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Gender Gap Alert: High-Performing Women and Underperforming Men Share Same Chances for Leadership

Woman at a laptop with her toddler

If you need a reminder of what a gender gap in leadership looks like, this is it. According to a recent University of British Columbia study, as an A-grade female high school student, you have as much access to leadership positions in your future employment as a boy with failing grades. 

The study also found that in heteronormative households, dads are more likely to have supervising roles than moms, even if moms had higher grades in high school. In fact, they were four times more likely to get to these positions.

See also: 10 Black Canadians who played a big role in Canadian history.

The study, published in the journal Social Forces, dove into whether women and men showed indications of future leadership potential earlier in adolescence, and discovered that there is widespread under-utilization of women’s potential in the workforce when it comes to these leadership opportunities. 

Specifically, the study also revealed the disparity that occurs after men and women become parents; before parenthood, the relationship between high school grades and leadership is similar. However, it is after this milestone that experiences vastly diverge for men and women. “After they become parents, men start to reap a lot of the leadership returns from their academic achievement, but women do not,” the study’s lead author Yue Qian, told the Vancouver Sun.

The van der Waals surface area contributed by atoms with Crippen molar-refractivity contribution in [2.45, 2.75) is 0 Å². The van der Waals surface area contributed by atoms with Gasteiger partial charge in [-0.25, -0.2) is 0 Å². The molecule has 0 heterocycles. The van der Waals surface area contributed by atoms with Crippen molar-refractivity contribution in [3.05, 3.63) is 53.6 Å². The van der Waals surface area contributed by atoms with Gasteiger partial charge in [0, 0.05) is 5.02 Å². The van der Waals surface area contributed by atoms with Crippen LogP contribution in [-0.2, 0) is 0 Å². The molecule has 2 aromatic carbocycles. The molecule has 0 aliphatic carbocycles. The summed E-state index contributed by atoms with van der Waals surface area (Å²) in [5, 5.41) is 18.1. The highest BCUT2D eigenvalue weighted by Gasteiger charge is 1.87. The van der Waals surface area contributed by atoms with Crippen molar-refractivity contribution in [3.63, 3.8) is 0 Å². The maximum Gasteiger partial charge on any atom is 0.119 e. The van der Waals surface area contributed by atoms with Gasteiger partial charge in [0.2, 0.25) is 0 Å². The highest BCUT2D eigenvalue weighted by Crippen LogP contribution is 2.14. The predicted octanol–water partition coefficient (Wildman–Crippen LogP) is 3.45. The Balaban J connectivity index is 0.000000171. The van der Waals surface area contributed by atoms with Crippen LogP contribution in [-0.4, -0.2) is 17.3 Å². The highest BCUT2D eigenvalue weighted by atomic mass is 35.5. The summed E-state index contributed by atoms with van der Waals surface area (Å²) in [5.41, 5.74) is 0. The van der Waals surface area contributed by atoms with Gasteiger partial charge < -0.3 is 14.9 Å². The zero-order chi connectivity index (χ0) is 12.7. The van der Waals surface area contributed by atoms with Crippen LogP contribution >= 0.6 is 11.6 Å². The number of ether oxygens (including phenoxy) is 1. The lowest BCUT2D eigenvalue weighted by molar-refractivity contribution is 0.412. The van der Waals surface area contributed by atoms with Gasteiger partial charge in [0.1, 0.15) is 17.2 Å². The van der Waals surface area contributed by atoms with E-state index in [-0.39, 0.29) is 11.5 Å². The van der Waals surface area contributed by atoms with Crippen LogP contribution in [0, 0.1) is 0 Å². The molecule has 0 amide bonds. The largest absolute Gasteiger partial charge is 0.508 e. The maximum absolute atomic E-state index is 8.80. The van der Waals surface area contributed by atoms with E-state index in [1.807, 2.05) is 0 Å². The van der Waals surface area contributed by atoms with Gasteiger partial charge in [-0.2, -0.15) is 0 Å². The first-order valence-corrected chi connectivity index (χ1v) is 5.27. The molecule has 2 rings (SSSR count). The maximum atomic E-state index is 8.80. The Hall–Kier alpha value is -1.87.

Related: 12 female leaders who give us hope.

Women in this group were more likely to take parental leave (such as maternity leave), and to work fewer hours once their careers were underway, leading to shorter job tenures and less cumulative work experience. In short: Mothers overwhelmingly bore the brunt of stunted careers for the sake of the family as a whole. 

Worth noting is that the study focused on 5,000 people in the U.S. born between 1957 and 1964, and compared their high school transcripts as well as their career-oriented surveys between an 11-year period from 1988 to 1998. However, Qian noted that Canada shows similar trends. “The female employment rate, gender wage gaps, segregation of occupations, and women’s access to leadership positions are all areas where it shows.” 


Related: The currency of beauty in the workforce.

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